Stack Overflow is a community of 4.7 million programmers, just like you, helping each other.

Join them; it only takes a minute:

Sign up
Join the Stack Overflow community to:
  1. Ask programming questions
  2. Answer and help your peers
  3. Get recognized for your expertise

super has 2 args,

super(type, obj_of_type-or-subclass_of_type)

I understand how and why to use super with the 2nd arg being obj_of_type. But I don't understand the matter for the 2nd arg being subclass.

Anyone can show why and how?

share|improve this question
up vote 1 down vote accepted

You pass an object if you want to invoke an instance method. You pass a class if you want to invoke a class method.

The classic example for using super() for class methods is with factory methods, where you want all the superclass factory methods to be called.

class Base(object):
    @classmethod
    def make(cls, *args, **kwargs):
        print("Base.make(%s, %s) start" % (args, kwargs))
        print("Base.make end")

class Foo(Base):
    @classmethod
    def make(cls, *args, **kwargs):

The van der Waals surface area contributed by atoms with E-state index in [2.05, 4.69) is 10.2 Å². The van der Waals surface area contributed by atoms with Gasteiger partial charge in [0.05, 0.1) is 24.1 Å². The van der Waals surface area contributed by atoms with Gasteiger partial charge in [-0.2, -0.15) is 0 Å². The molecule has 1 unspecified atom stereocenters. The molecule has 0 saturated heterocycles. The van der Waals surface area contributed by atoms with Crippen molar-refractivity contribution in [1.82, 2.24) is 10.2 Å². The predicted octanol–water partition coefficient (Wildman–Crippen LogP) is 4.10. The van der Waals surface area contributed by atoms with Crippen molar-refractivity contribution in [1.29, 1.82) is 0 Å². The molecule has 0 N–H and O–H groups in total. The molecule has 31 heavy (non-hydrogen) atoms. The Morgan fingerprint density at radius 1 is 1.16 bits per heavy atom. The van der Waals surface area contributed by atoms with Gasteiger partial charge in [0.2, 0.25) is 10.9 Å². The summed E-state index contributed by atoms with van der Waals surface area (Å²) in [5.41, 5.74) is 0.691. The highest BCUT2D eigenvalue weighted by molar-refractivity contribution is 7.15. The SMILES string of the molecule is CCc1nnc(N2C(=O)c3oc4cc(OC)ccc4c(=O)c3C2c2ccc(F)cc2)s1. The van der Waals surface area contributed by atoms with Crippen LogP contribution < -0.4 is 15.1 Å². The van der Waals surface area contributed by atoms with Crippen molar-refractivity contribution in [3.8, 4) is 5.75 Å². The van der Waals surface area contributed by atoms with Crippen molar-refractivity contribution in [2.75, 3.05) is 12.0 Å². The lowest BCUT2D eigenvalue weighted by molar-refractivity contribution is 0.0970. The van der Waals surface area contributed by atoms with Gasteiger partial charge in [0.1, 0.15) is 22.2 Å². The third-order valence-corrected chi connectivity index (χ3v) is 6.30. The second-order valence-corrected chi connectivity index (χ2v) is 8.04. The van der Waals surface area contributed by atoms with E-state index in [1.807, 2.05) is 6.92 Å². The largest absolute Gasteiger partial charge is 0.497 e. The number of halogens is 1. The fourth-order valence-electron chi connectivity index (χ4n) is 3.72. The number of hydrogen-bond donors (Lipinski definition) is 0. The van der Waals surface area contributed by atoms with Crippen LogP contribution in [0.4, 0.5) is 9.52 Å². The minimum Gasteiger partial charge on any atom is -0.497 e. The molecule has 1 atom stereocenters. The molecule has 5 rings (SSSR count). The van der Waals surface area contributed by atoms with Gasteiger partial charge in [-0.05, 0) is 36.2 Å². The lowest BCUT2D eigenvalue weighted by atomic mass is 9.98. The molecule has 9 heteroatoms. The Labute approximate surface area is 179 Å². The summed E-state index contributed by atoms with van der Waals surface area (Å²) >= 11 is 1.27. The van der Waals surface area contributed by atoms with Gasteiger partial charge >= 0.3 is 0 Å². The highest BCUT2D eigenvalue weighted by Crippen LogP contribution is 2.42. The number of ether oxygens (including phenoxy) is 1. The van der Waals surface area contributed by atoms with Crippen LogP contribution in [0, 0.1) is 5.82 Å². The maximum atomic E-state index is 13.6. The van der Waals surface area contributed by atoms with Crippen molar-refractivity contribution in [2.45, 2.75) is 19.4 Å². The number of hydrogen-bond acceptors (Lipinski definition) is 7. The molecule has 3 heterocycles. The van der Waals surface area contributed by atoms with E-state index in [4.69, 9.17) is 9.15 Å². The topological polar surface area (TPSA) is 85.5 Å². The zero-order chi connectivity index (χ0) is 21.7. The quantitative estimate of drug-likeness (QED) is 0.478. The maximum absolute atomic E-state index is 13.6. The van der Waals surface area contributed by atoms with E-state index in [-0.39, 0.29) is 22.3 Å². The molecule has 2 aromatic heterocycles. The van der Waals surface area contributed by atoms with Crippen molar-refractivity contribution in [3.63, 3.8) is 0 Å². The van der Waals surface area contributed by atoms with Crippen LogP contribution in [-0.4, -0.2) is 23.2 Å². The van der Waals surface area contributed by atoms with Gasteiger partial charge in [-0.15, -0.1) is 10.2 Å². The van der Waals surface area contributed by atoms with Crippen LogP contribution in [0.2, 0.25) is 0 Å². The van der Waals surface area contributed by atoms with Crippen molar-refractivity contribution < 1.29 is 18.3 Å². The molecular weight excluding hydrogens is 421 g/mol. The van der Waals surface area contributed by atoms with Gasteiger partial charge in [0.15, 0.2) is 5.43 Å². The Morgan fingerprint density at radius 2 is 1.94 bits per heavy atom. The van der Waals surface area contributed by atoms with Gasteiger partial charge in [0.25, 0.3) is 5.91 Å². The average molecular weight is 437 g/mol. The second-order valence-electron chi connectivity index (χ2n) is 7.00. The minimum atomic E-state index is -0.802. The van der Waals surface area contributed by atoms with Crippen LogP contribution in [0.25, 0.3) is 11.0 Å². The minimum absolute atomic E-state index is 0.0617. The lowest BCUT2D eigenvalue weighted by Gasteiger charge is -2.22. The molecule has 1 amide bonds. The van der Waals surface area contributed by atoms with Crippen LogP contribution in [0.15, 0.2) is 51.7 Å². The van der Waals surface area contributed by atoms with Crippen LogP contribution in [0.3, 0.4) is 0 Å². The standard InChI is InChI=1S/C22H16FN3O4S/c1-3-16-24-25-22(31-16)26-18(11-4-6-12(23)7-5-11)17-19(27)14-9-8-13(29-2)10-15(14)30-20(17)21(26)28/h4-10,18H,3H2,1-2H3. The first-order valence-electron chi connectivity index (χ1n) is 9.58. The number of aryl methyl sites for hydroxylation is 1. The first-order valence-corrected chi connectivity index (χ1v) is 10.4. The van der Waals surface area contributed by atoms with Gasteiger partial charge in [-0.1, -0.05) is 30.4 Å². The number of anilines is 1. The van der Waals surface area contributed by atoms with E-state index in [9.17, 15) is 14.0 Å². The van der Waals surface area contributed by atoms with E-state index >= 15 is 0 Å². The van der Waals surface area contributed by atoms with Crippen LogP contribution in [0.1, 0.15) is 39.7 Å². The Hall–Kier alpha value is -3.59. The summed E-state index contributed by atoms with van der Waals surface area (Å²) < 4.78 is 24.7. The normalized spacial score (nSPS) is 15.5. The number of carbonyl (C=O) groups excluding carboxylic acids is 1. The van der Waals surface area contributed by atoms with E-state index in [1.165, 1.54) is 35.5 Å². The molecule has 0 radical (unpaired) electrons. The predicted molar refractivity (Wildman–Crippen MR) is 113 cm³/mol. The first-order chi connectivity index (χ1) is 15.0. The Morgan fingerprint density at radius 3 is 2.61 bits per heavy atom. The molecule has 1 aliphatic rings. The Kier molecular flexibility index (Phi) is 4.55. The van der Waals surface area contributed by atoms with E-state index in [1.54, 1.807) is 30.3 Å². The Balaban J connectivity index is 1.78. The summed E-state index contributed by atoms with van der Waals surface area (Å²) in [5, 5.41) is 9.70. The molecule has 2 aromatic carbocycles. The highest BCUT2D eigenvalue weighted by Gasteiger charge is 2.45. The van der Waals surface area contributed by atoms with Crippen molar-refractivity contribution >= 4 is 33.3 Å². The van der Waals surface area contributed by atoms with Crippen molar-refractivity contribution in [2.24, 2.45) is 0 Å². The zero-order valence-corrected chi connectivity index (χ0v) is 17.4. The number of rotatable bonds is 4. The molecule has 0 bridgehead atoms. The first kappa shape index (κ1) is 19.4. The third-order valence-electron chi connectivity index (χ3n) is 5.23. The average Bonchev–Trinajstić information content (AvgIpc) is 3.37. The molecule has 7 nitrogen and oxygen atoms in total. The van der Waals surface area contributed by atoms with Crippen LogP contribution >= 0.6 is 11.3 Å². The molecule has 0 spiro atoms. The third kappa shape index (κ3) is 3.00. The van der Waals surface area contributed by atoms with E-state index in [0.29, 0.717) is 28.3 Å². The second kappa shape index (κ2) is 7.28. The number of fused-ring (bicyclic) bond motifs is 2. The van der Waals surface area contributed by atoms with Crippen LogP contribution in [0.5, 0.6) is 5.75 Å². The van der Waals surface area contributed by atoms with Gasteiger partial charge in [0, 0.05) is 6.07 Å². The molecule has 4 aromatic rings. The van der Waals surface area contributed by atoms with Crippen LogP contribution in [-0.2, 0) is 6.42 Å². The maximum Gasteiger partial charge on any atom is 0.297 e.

print("Foo.make(%s, %s) start" % (args, kwargs))
        super(Foo, cls).make(*args, **kwargs)
        print("Foo.make end")

class Bar(Base):
    @classmethod
    def make(cls, *args, **kwargs):
        print("Bar.make(%s, %s) start" % (args, kwargs))
        super(Bar, cls).make(*args, **kwargs)
        print("Bar.make end")

class FooBar(Foo,Bar):
    @classmethod
    def make(cls, *args, **kwargs):
        print("FooBar.make(%s, %s) start" % (args, kwargs))
        super(FooBar, cls).make(*args, **kwargs)
        print("FooBar.make end")

fb = FooBar.make(1, 2, c=3)

"Invoking a superclass's class methods in Python" has a real-world example.

share|improve this answer
    
well, this is all? But why should it be the "subclass" not "superclass"? – Alcott Sep 19 '11 at 5:10
    
@Alcott: for the same reason the second argument is an instance of the most derived class when using super to invoke instance methods: the second argument provides the actual thing (instance or class) the methods are being invoked on (including the MRO tuple), and the former provides where in the MRO to start. – outis Sep 19 '11 at 5:27
    
got it, but can't I invoke the superclass's classmethod by "super(FooBar, self).make"? – Alcott Sep 19 '11 at 5:44
    
@Alcott but in class methods or __new__, which is a static method, you don't have the instance, you just have the class, so you can't pass it the instance. – agf Sep 19 '11 at 5:50
    
@agf, that's right. – Alcott Sep 19 '11 at 5:57

Your Answer

 
discard

By posting your answer, you agree to the privacy policy and terms of service.

Not the answer you're looking for? Browse other questions tagged or ask your own question.